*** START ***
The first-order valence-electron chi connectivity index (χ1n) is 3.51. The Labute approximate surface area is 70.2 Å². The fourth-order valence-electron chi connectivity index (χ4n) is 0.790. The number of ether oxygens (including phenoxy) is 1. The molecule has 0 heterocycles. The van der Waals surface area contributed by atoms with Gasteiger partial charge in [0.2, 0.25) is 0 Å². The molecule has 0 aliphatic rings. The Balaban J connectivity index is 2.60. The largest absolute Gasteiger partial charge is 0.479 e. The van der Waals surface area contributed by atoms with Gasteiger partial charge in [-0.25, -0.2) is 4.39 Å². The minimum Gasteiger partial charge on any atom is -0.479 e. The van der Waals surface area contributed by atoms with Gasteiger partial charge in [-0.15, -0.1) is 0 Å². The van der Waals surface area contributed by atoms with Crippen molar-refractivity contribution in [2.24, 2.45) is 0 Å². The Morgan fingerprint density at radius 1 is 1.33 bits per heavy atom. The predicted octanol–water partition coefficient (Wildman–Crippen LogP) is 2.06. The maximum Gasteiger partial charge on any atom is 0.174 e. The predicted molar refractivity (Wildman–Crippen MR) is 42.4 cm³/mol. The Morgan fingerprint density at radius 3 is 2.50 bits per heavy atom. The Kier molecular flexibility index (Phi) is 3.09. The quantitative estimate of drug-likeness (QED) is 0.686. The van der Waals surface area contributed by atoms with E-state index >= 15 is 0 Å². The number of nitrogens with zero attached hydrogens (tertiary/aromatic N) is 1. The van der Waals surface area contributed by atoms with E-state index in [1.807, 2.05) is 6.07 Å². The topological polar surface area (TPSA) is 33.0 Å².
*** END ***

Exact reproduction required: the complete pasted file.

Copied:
The first-order valence-electron chi connectivity index (χ1n) is 3.51. The Labute approximate surface area is 70.2 Å². The fourth-order valence-electron chi connectivity index (χ4n) is 0.790. The number of ether oxygens (including phenoxy) is 1. The molecule has 0 heterocycles. The van der Waals surface area contributed by atoms with Gasteiger partial charge in [0.2, 0.25) is 0 Å². The molecule has 0 aliphatic rings. The Balaban J connectivity index is 2.60. The largest absolute Gasteiger partial charge is 0.479 e. The van der Waals surface area contributed by atoms with Gasteiger partial charge in [-0.25, -0.2) is 4.39 Å². The minimum Gasteiger partial charge on any atom is -0.479 e. The van der Waals surface area contributed by atoms with Gasteiger partial charge in [-0.15, -0.1) is 0 Å². The van der Waals surface area contributed by atoms with Crippen molar-refractivity contribution in [2.24, 2.45) is 0 Å². The Morgan fingerprint density at radius 1 is 1.33 bits per heavy atom. The predicted octanol–water partition coefficient (Wildman–Crippen LogP) is 2.06. The maximum Gasteiger partial charge on any atom is 0.174 e. The predicted molar refractivity (Wildman–Crippen MR) is 42.4 cm³/mol. The Morgan fingerprint density at radius 3 is 2.50 bits per heavy atom. The Kier molecular flexibility index (Phi) is 3.09. The quantitative estimate of drug-likeness (QED) is 0.686. The van der Waals surface area contributed by atoms with E-state index >= 15 is 0 Å². The number of nitrogens with zero attached hydrogens (tertiary/aromatic N) is 1. The van der Waals surface area contributed by atoms with E-state index in [1.807, 2.05) is 6.07 Å². The topological polar surface area (TPSA) is 33.0 Å².